May 19, 2017
& End Date
A Free Public Symposium
Celebrating the 30th Anniversay of Symbolic Systems
"When the Ethics Meets the Road: How Should Cars Decide?"
Psychology Department, Harvard University
Thomas A. Wasow Visiting Scholar in Symbolic Systems
Stefan Heck ('92)
Clayton Kunz ('95)
Automotive Robotics Engineer and Researcher
Mechanical Engineering Department
Friday, May 19, 2017
Building 320, Room 105 (Geology Corner)
campus map link
This symposium -- a public event that is part of the Symbolic Systems Program's 30th Anniversary Celebration weekend -- will bring together four thinkers and doers whose work relates to the ethics of driverless cars. This new technology brings robotic and software engineering into contact with life-or-death decisions on highways and streets. Should cars risk one person's life in order to save a greater number of people? Should traffic decisions factor in all of the ethical issues that could inform them when massive data are available, e.g., a doctor needing to go faster than the speed limit to maximize the chances of saving a patient; yielding to a driver with a known history of reckless driving; or failing to swerve in order to avoid a pedestrian who throws himself onto a freeway, because swerving would endanger others? Should a driverless car prioritize the life of its occupants over others? Should it make decisions that would be unnatural for humans but that would lead to better consequences overall?
Joshua is the Marta Sutton Weeks Professor of Ethics in Society and Professor of Philosophy and of Law, Emeritus; a faculty member at Apple University; a Distinguished Senior Fellow in Law, Philosophy, and Political Science at UC Berkeley; and co-editor of Boston Review.
Joshua is Professor of Psychology, a member of the Center for Brain Science faculty, and the director of the Greene Lab at Harvard University, as well as being the current Thomas A. Wasow Visiting Scholar in Symbolic Systems. . His research has focused on the psychology and neuroscience of moral judgment and decision-making. His broader interests cluster around the intersection of philosophy, psychology, and neuroscience. He is the author of Moral Tribes: Emotion, Reason, and the Gap Between Us and Them.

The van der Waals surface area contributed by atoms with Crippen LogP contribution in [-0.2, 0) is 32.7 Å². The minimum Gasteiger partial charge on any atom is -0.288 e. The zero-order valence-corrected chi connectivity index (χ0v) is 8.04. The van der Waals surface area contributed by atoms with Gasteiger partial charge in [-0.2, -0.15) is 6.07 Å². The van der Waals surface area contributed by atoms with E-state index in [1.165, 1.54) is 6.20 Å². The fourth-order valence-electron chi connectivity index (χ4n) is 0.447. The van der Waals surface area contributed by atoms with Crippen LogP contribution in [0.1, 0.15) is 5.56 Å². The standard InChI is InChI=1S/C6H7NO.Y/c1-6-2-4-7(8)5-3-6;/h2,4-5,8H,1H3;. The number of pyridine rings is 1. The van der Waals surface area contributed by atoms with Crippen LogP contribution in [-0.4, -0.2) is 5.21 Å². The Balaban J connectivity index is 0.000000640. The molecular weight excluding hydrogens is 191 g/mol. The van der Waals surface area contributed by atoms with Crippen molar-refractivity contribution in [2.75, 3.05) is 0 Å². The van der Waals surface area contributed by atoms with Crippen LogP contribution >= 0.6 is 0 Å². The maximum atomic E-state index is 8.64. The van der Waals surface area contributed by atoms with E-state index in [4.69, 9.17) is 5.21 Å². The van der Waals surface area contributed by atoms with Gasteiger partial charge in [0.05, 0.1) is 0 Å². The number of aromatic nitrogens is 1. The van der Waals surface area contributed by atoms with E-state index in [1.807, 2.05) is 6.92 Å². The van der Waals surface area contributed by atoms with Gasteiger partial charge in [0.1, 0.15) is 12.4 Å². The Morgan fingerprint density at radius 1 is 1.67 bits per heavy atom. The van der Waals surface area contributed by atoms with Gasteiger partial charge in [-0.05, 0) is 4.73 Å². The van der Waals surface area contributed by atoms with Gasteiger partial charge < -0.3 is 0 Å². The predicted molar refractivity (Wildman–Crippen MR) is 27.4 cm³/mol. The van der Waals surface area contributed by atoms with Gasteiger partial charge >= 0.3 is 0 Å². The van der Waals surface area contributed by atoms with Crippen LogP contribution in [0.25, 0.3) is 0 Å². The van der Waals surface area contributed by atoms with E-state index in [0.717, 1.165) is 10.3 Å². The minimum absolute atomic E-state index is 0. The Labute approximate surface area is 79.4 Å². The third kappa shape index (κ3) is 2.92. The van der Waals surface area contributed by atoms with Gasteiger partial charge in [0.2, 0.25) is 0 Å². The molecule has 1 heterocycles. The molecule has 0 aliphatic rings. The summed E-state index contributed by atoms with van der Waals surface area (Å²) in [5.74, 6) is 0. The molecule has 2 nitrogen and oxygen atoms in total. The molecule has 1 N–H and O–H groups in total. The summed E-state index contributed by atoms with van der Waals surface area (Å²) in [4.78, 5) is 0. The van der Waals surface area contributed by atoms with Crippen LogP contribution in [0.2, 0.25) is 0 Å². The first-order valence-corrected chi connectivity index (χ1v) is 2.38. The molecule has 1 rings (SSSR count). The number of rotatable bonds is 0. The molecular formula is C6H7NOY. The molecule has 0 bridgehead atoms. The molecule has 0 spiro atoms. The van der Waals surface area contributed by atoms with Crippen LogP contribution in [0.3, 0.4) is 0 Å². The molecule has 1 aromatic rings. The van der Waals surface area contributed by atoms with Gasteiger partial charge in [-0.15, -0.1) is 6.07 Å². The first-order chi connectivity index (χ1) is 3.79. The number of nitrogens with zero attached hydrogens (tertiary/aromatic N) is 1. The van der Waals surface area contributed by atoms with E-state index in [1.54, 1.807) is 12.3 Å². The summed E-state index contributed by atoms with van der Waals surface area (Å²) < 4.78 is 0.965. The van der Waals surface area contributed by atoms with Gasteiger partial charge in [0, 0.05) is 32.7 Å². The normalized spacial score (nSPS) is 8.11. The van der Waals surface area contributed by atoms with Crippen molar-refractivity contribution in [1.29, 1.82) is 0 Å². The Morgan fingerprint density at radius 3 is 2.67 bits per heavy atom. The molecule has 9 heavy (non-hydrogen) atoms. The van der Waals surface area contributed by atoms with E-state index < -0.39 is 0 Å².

Stefan Heck (B.S. Symbolic Systems '92)
Stefan is a globally-recognized business strategist, entrepreneur, author and most recently, Co-Founder and CEO of NAUTO: an urban transportation data and hardware system. For 20 years Heck has worked with some of the world's biggest companies and public entities on improving innovation, energy, transportation, supply chain efficiency and resource economics.
Wendy is Executive Director for Interaction Design Research at the Center for Design Research at Stanford University, and Associate Professor of Interaction Design in the Design MFA program at California College of the Arts. Her work in the areas of human-robot interaction and automated vehicle interfaces highlights the ways that interactive devices can communicate and engage people without interrupting or intruding. She has innovated numerous methods for early-stage prototyping of automated systems to understand how people will respond to systems before the systems are built. She has a PhD in Mechanical Engineering from Stanford.
Clayton Kunz (B.S. Symbolic Systems '95)
Clay has been an "in the trenches" field robotics engineer since 1998. He has built and deployed autonomous museum tour guides at a small startup company, planetary exploration rovers at NASA, and free-swimming autonomous underwater vehicles at the Woods Hole Oceanographic Institution. He finished his PhD in computer science and ocean engineering at MIT in 2011, and has been working in the driverless car industry since 2013.
Wednesday, May 24, 2017 (7:00-9:00pm) - Philosophy Talk Live
"Driverless Cars at the Moral Crossroads" (pre-registration required, reception following event)